Food production foibles

Having a licensed product along with a licensed facility are a great beginning. What could possibly go wrong? Plenty.

Starting any business is difficult. Food processing, while well defined by product and production legalities, has its own unique set problems. The Michigan Department of Agriculture and Rural Development’s website helps to guide those wishing to establish, remodel or convert an existing facility. By going to the website and typing in the search box “Plan Review,” you will bring up the necessary documents to obtain operational approval. Sound simple enough?

Well, if not, guidance can be obtained by registering with the Michigan State University Product Center (click on counseling request). There is no charge for this business counseling. Moreover, counselors can assist with packaging, labeling, marketing strategies and financial details, like pricing and viability.

Additionally, MSU Product Center Counselors are trained to assist clients with determining the whether their product will require special processing to be safe for human consumption. This is determined by the acidity of the ingredients and the water activity, a measure of the free moisture in a product. A process authority review is also required for low-acid and acidified foods. Fees will be incurred if testing is required.

So far, so good! An MDARD approved licensed product and facility will enable production to begin. Every entrepreneurial enterprise requires three aspects to be met for success; production, marketing and management. This article intends to point out some of the managerial glitches.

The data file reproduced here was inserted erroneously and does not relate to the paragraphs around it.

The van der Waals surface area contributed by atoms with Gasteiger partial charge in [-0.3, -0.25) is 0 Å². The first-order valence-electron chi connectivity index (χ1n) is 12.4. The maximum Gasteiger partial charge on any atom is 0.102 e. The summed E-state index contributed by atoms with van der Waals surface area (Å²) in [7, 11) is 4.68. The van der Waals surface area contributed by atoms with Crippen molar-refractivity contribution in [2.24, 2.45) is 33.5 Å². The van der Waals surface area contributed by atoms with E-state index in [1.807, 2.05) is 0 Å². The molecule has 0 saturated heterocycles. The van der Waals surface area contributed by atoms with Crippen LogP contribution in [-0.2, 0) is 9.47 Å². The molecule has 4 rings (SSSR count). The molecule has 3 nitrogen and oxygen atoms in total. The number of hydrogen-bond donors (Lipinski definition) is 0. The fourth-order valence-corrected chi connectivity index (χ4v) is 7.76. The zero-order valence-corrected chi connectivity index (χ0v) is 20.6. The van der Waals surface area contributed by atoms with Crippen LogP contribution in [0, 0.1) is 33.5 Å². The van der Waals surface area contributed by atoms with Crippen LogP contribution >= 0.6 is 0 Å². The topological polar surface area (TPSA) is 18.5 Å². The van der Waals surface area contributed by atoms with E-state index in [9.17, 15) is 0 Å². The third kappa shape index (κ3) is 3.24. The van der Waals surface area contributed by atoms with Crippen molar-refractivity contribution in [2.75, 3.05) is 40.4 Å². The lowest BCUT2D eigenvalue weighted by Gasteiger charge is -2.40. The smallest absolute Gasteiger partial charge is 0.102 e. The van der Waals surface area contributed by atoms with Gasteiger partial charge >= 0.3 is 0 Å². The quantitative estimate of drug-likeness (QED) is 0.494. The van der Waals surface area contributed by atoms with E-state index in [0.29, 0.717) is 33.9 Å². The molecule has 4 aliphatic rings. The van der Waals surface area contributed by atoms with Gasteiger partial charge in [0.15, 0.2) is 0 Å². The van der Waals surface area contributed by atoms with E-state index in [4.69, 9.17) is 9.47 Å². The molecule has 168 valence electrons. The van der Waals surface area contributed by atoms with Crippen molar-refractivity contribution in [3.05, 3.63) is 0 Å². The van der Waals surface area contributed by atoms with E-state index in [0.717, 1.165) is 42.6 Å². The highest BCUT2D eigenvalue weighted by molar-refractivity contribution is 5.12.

The basic requirements of managing a business involves the balancing act of production meeting sales, with marketing being effective enough to meet production capabilities (and having sufficient financial resources). Just as not enough sales can lead to financial embarrassment, unexpectedly fast sales growth can also be problematic. Increased sales require increased raw and finished inventory, and additional accounts receivable along with managing a larger labor force. This all requires financing that a bootstrap business cannot afford.

It is little wonder that the time commitment is more than a 40-hour a week job. If the individual has poor organizational skills for taking care of production scheduling and related paperwork, it can easily lead to burnout of the initial spark that ignited the desire to be an entrepreneur.

Proper planning for measured growth, consistent with resources, will reduce stress on owners and provide a measuring tool that will allow the business to determine plan success. Any business plan changes after the first day. Those owners who are continually conscious of where they are on their path and who update as needed should be successful.

Michigan State University Extension educators working with the MSU Product Center assist new and existing food entrepreneurs in developing and adjusting the business planning process.

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